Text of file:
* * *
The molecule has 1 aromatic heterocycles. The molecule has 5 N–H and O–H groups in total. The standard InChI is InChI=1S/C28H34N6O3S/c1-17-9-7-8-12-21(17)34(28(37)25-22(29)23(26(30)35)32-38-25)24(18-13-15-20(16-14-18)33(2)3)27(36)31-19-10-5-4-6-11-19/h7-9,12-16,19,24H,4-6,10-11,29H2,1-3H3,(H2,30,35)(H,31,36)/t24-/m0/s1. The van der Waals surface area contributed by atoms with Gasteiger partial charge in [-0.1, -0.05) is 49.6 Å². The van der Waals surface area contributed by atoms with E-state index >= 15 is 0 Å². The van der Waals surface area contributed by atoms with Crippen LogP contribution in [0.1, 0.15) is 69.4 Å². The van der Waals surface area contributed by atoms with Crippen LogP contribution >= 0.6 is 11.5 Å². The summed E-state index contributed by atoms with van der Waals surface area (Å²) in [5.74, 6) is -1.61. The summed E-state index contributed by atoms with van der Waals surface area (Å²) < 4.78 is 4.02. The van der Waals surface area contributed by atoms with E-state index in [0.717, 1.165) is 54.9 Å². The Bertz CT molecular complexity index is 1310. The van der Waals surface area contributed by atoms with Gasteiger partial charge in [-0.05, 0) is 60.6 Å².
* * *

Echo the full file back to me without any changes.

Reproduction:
The molecule has 1 aromatic heterocycles. The molecule has 5 N–H and O–H groups in total. The standard InChI is InChI=1S/C28H34N6O3S/c1-17-9-7-8-12-21(17)34(28(37)25-22(29)23(26(30)35)32-38-25)24(18-13-15-20(16-14-18)33(2)3)27(36)31-19-10-5-4-6-11-19/h7-9,12-16,19,24H,4-6,10-11,29H2,1-3H3,(H2,30,35)(H,31,36)/t24-/m0/s1. The van der Waals surface area contributed by atoms with Gasteiger partial charge in [-0.1, -0.05) is 49.6 Å². The van der Waals surface area contributed by atoms with E-state index >= 15 is 0 Å². The van der Waals surface area contributed by atoms with Crippen LogP contribution in [0.1, 0.15) is 69.4 Å². The van der Waals surface area contributed by atoms with Crippen LogP contribution >= 0.6 is 11.5 Å². The summed E-state index contributed by atoms with van der Waals surface area (Å²) in [5.74, 6) is -1.61. The summed E-state index contributed by atoms with van der Waals surface area (Å²) < 4.78 is 4.02. The van der Waals surface area contributed by atoms with E-state index in [0.717, 1.165) is 54.9 Å². The Bertz CT molecular complexity index is 1310. The van der Waals surface area contributed by atoms with Gasteiger partial charge in [-0.05, 0) is 60.6 Å².